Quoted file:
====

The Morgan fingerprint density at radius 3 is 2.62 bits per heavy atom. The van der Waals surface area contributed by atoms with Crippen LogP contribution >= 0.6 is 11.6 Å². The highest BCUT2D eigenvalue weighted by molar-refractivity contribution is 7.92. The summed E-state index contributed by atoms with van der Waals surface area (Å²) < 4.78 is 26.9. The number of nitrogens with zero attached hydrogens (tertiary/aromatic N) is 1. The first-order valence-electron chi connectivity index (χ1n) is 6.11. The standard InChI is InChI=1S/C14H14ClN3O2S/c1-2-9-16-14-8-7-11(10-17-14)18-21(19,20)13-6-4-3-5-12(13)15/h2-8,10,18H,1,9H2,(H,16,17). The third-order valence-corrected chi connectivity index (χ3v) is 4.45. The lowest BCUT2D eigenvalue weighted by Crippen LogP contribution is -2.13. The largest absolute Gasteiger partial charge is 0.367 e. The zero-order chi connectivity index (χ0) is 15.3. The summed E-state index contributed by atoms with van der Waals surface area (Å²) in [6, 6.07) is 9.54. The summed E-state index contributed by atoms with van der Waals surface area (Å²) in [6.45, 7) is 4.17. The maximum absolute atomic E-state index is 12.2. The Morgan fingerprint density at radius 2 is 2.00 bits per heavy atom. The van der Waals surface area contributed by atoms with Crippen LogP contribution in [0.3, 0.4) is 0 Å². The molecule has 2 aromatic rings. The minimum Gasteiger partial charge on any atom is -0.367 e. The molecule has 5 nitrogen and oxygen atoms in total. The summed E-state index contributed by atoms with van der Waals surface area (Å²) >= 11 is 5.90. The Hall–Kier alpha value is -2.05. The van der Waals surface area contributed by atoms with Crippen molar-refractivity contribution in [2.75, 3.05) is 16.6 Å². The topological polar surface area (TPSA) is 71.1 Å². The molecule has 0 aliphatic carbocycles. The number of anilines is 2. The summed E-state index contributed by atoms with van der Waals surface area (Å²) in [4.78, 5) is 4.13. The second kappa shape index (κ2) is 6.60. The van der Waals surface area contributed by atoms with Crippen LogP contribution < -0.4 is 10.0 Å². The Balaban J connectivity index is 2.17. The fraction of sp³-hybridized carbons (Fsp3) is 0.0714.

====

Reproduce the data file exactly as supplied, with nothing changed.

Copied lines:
The Morgan fingerprint density at radius 3 is 2.62 bits per heavy atom. The van der Waals surface area contributed by atoms with Crippen LogP contribution >= 0.6 is 11.6 Å². The highest BCUT2D eigenvalue weighted by molar-refractivity contribution is 7.92. The summed E-state index contributed by atoms with van der Waals surface area (Å²) < 4.78 is 26.9. The number of nitrogens with zero attached hydrogens (tertiary/aromatic N) is 1. The first-order valence-electron chi connectivity index (χ1n) is 6.11. The standard InChI is InChI=1S/C14H14ClN3O2S/c1-2-9-16-14-8-7-11(10-17-14)18-21(19,20)13-6-4-3-5-12(13)15/h2-8,10,18H,1,9H2,(H,16,17). The third-order valence-corrected chi connectivity index (χ3v) is 4.45. The lowest BCUT2D eigenvalue weighted by Crippen LogP contribution is -2.13. The largest absolute Gasteiger partial charge is 0.367 e. The zero-order chi connectivity index (χ0) is 15.3. The summed E-state index contributed by atoms with van der Waals surface area (Å²) in [6, 6.07) is 9.54. The summed E-state index contributed by atoms with van der Waals surface area (Å²) in [6.45, 7) is 4.17. The maximum absolute atomic E-state index is 12.2. The Morgan fingerprint density at radius 2 is 2.00 bits per heavy atom. The van der Waals surface area contributed by atoms with Crippen LogP contribution in [0.3, 0.4) is 0 Å². The molecule has 2 aromatic rings. The minimum Gasteiger partial charge on any atom is -0.367 e. The molecule has 5 nitrogen and oxygen atoms in total. The summed E-state index contributed by atoms with van der Waals surface area (Å²) >= 11 is 5.90. The Hall–Kier alpha value is -2.05. The van der Waals surface area contributed by atoms with Crippen molar-refractivity contribution in [2.75, 3.05) is 16.6 Å². The topological polar surface area (TPSA) is 71.1 Å². The molecule has 0 aliphatic carbocycles. The number of anilines is 2. The summed E-state index contributed by atoms with van der Waals surface area (Å²) in [4.78, 5) is 4.13. The second kappa shape index (κ2) is 6.60. The van der Waals surface area contributed by atoms with Crippen LogP contribution < -0.4 is 10.0 Å². The Balaban J connectivity index is 2.17. The fraction of sp³-hybridized carbons (Fsp3) is 0.0714.